5 Non-Western Artists Who Made a Splash at Art Basel Miami Beach
Shifting away from exhausted Eurocentric tropes, artists from Africa and Asia were responsible for some of Art Basel’s best works.
Jungle of Desire installation view, Wong Ping. Images courtesy of artists and their gallery booths
Although the 2016 edition of Art Basel Miami Beach (unfortunately) did not have a section highlighting non-Western art in a similar vein to the Armory's lauded African Perspectives sector this year, the Miami mega-fair brought together a scattered, but truly superb selection of art not made by artists hailing from Western Europe or the Americas. Here's our take on the best of the non-West at Art Basel Miami Beach 2016:
Aaajiao at Leo Xu Projects
Xu Wenkai, the Shanghai-based artist known by the alias Aaajiao, had work on display at the Leo Xu Projects booth. An artist enthralled by the boundless realms of the Internet and the structures that govern and control it, his works at the fair were nearly-infinite durational pieces dealing with precisely with these themes.
Gfwlist (2010-2013) is a tall and slender black sculpture intentionally reminiscent of Stanley Kubrick's big black block from 2001: A Space Odyssey. While the structure in the movie relates to the advancing and evolution of the human species, Aaajiao's monolith possesses a small, embedded receipt printer which endlessly prints out what appears to be strings of gibberish. The nonsensical characters are in fact encrypted translations of websites with restricted access to Chinese citizens, blocked by the government's notorious censorship. In a similar vein to how the viewer is incapable of having a concrete understanding of which site each encrypted section refers to, most Chinese citizens only have vague ideas of what these blocked websites are like.
Aaajiao also showed Email Trek (2016), a newer piece involving an algorithm the artist developed that continuously generates an infinite number of email addresses while sending an altered version of the "Where No Man Has Gone Before" Star Trek speech to each address. On view is an iPad displaying the new email addresses generated in real time, next to which is an enormous static panel displaying thousands of email addresses which were contacted beforehand. The emails in bold represent the addresses which successfully received the message, while the light and nearly transparent ones represent invalid or inactive emails which bounced back the initial emails.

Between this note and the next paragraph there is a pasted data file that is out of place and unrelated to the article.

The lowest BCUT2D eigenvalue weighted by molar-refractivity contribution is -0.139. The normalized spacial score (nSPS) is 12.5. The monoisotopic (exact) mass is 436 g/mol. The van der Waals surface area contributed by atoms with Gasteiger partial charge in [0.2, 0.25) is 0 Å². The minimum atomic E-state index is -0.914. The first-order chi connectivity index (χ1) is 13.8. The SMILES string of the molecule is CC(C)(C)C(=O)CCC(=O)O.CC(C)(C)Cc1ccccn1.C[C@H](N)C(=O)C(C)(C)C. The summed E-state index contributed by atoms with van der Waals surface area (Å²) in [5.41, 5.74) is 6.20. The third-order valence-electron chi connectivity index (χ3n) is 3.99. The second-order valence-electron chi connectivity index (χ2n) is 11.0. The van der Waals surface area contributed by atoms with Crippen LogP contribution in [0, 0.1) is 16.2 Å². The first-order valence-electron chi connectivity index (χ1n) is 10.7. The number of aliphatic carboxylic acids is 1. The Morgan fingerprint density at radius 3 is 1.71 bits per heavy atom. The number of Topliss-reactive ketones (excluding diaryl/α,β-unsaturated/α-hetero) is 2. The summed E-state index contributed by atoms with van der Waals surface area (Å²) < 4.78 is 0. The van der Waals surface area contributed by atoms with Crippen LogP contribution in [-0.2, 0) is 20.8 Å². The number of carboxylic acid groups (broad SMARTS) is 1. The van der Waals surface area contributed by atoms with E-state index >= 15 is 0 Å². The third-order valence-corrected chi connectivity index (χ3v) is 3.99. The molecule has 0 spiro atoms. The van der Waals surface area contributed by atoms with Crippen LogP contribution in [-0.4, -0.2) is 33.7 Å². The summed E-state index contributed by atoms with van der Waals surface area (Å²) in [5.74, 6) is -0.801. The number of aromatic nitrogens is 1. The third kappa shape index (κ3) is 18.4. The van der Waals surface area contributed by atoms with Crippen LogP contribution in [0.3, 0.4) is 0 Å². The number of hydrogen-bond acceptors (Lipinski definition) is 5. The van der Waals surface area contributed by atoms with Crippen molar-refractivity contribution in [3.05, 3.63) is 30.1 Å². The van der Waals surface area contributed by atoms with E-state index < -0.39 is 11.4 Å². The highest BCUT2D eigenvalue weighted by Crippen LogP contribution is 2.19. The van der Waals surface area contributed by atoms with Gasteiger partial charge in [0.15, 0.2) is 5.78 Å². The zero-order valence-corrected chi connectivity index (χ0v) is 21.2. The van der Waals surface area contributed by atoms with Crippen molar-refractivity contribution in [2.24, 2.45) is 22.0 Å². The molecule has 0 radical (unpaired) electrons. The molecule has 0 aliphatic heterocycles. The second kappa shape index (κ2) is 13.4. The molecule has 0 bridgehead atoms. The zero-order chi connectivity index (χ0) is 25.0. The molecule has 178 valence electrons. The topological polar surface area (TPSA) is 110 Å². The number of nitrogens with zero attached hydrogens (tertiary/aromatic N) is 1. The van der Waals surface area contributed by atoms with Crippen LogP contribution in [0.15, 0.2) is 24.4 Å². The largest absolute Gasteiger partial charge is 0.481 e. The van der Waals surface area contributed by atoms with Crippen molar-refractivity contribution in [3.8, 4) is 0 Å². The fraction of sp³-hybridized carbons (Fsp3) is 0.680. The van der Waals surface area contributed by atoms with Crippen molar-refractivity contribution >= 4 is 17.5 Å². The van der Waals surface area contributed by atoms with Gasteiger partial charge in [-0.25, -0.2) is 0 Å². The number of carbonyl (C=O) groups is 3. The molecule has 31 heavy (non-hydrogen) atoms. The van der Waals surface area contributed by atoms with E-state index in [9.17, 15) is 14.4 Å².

Ibrahim El-Salahi at Vigo
Although Vigo is a London-based gallery founded by British gallerist Toby Clarke, their booth at Art Basel Miami Beach was centered entirely around Ibrahim El-Salahi, an 86-year-old Sudanese painter with arguably the most interesting backstory of any artist in the fair (beyond having fantastic works, of course).
Beyond serving as the Director General of Culture of Sudan between 1972 and 1973, working as a surrealist actor in the early days of Sudanese film, and having been invited by the mayor of Qatar to translate the country's history from Arabic to English (and being one of the most important African artist of the 20th century as Clarke tells me), El-Salahi was at one point, seemingly psychogenic powers. According to the gallerist, the artist would sporadically see three tall and peaceful, ghoul-like figures in his surroundings, frequently portraying these odd beings in his early works.
After being beaten and thrown into prison for 'attempting to overthrow the government' (but ultimately having no formal charge pinned against him), the artist suddenly stopped seeing visions of these figures and the direction of his work shifted. Prohibited to create art while incarcerated, El Salahi managed to use a 4-inch pencil hidden from the guards and improvised materials around him to continue to make work, albeit in a stylistically different vein than before. After his release, El-Salahi continued to work in his 'prison style' for the remainder of his career, a facet highlighted by Vigo's Art Basel booth, which featured a series of never-before-seen works made in this vein, created by the artist between 1976 and 1977.